Adult ADHD in the Elderly
Although there is very little research on adult ADHD in the elderly, a high percentage of adults with the disorder will still have the condition as they head into their golden years. By the time they reach their senior years, adults with ADHD may also suffer from other medical problems or diseases — including dementia, Alzheimer's disease, diabetes, heart conditions, and cancer — which may mimic or mask the symptoms of ADHD.
Prescription Drugs and the Elderly
Although people over age 65 make up just 13 percent of the U.S. population, they account for 30 percent of prescription drug prescriptions. Many seniors are very sensitive to drugs, may eliminate them more slowly, and may require lower or less frequent dosages.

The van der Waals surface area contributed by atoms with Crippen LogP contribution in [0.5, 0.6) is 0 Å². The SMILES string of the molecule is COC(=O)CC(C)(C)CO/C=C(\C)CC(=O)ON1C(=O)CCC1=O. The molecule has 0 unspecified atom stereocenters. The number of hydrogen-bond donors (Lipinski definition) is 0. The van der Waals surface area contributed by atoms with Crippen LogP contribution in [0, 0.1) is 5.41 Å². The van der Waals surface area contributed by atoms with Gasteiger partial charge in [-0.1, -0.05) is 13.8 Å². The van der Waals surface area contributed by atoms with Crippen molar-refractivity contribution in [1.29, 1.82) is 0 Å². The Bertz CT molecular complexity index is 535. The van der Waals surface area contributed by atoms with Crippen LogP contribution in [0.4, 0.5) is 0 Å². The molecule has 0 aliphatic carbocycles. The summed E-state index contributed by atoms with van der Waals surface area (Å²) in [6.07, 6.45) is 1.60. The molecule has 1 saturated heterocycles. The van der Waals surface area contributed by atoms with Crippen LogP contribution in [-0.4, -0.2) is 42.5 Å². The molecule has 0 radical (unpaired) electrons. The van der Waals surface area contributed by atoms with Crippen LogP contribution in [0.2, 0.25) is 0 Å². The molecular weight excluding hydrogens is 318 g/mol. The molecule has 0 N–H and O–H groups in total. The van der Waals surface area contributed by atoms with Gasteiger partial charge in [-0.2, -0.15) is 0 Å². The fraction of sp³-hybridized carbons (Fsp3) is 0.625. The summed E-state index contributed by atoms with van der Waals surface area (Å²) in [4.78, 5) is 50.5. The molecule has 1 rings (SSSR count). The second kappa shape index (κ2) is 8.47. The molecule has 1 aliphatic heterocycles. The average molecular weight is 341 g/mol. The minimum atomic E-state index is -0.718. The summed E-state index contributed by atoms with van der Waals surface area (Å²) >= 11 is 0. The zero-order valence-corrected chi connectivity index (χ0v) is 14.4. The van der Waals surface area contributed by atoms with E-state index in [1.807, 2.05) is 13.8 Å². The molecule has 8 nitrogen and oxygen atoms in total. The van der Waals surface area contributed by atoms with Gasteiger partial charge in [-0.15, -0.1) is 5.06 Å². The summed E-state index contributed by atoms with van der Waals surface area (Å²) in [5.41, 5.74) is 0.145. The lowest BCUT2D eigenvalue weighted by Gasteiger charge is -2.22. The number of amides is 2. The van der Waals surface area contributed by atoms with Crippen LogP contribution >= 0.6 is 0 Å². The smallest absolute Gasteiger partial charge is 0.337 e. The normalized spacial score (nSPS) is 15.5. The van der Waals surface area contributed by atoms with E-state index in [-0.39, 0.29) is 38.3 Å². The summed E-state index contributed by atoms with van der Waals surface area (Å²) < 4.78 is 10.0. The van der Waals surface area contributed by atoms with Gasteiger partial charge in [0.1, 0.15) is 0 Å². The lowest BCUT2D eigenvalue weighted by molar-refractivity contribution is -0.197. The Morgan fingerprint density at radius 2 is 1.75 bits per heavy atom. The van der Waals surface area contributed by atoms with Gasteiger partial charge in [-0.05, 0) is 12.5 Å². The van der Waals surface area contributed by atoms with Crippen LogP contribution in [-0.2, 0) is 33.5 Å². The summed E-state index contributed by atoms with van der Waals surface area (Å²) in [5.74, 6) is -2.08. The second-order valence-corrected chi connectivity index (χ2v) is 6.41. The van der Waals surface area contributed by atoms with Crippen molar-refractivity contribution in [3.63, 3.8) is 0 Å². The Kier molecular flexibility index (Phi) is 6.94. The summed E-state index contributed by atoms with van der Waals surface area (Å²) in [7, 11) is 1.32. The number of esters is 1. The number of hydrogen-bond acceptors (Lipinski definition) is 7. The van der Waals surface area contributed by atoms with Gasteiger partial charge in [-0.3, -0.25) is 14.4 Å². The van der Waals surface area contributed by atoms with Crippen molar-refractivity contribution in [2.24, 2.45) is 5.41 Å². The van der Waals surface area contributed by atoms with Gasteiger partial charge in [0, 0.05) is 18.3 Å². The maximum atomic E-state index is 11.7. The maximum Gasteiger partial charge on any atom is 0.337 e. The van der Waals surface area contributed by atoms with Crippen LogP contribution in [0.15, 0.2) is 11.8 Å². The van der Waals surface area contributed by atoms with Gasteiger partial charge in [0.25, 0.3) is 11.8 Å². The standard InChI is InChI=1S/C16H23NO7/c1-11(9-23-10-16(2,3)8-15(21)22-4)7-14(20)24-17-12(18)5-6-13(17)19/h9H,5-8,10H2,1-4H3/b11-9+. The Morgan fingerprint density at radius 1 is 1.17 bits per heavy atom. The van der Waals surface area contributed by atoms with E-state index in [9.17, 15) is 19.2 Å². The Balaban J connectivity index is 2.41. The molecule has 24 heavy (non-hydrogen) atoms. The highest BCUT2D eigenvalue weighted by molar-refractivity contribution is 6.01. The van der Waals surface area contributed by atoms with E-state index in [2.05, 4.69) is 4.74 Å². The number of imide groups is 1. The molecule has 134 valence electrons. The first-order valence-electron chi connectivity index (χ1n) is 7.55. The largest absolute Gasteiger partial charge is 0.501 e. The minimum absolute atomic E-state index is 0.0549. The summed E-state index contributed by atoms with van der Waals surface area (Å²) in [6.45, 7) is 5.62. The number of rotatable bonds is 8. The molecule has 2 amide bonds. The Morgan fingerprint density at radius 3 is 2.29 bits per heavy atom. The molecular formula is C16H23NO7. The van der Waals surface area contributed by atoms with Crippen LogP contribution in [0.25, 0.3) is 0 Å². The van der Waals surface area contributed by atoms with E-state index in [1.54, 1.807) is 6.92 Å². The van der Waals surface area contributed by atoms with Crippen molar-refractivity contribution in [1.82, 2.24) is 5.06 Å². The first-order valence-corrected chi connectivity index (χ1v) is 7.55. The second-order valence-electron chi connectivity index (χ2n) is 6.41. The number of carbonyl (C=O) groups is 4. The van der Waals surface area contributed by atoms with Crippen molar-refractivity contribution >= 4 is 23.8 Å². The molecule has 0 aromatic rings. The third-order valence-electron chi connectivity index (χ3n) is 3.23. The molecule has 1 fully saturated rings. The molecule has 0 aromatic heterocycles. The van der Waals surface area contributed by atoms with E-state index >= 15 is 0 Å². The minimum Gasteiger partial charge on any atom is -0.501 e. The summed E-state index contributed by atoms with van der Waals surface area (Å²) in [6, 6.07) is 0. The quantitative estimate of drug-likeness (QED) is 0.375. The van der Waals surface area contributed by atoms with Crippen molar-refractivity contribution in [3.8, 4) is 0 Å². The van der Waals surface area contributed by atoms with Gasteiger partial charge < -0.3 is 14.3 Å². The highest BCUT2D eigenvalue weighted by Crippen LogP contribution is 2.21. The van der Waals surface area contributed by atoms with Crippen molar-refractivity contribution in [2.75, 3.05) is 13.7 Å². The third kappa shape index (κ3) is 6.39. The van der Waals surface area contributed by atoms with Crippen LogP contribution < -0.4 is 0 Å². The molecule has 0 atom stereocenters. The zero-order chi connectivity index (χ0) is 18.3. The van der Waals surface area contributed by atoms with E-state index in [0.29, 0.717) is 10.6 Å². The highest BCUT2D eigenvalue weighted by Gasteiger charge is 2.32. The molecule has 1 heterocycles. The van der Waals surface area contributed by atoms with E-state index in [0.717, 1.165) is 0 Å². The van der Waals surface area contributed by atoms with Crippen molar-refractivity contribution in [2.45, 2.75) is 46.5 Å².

Because of forgetfulness and memory problems, they may also take too much medication accidentally. The use of weekly or monthly pill boxes can be a great memory aid for seniors suffering from adult ADHD.
If you suspect that you or a senior citizen you love is suffering from adult ADHD, a medical expert who specializes in gerontology can help distinguish common diseases and/or normal signs of aging from the symptoms of adult ADHD.
Early research indicates that Ritalin, a drug prescribed for adult ADHD, may help prevent falls in the elderly and in patients with Parkinson's disease. Although the study was too small to warrant the widespread prescription of Ritalin, its results suggest that treating cognitive defects associated with aging and diseases like ADHD may decrease falls in the elderly.